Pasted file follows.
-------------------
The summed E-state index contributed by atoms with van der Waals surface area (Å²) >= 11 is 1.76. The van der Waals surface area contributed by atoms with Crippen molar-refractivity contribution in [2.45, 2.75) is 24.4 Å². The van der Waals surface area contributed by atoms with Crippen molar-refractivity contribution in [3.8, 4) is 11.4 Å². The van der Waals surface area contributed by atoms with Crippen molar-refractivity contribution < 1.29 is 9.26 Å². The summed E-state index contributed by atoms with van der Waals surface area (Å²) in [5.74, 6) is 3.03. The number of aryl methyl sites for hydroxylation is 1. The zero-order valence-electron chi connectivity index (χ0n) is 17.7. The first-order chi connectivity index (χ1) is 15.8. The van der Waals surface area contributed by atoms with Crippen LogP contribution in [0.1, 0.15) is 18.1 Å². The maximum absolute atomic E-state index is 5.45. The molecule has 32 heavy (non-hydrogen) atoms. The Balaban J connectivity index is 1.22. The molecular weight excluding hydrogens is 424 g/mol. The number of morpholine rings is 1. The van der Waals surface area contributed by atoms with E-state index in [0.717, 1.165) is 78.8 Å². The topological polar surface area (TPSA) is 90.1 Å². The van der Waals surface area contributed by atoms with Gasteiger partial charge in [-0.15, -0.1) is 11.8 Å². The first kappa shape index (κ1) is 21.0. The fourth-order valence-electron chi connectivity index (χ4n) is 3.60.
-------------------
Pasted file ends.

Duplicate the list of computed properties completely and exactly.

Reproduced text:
The summed E-state index contributed by atoms with van der Waals surface area (Å²) >= 11 is 1.76. The van der Waals surface area contributed by atoms with Crippen molar-refractivity contribution in [2.45, 2.75) is 24.4 Å². The van der Waals surface area contributed by atoms with Crippen molar-refractivity contribution in [3.8, 4) is 11.4 Å². The van der Waals surface area contributed by atoms with Crippen molar-refractivity contribution < 1.29 is 9.26 Å². The summed E-state index contributed by atoms with van der Waals surface area (Å²) in [5.74, 6) is 3.03. The number of aryl methyl sites for hydroxylation is 1. The zero-order valence-electron chi connectivity index (χ0n) is 17.7. The first-order chi connectivity index (χ1) is 15.8. The van der Waals surface area contributed by atoms with Crippen LogP contribution in [0.1, 0.15) is 18.1 Å². The maximum absolute atomic E-state index is 5.45. The molecule has 32 heavy (non-hydrogen) atoms. The Balaban J connectivity index is 1.22. The molecular weight excluding hydrogens is 424 g/mol. The number of morpholine rings is 1. The van der Waals surface area contributed by atoms with E-state index in [0.717, 1.165) is 78.8 Å². The topological polar surface area (TPSA) is 90.1 Å². The van der Waals surface area contributed by atoms with Gasteiger partial charge in [-0.15, -0.1) is 11.8 Å². The first kappa shape index (κ1) is 21.0. The fourth-order valence-electron chi connectivity index (χ4n) is 3.60.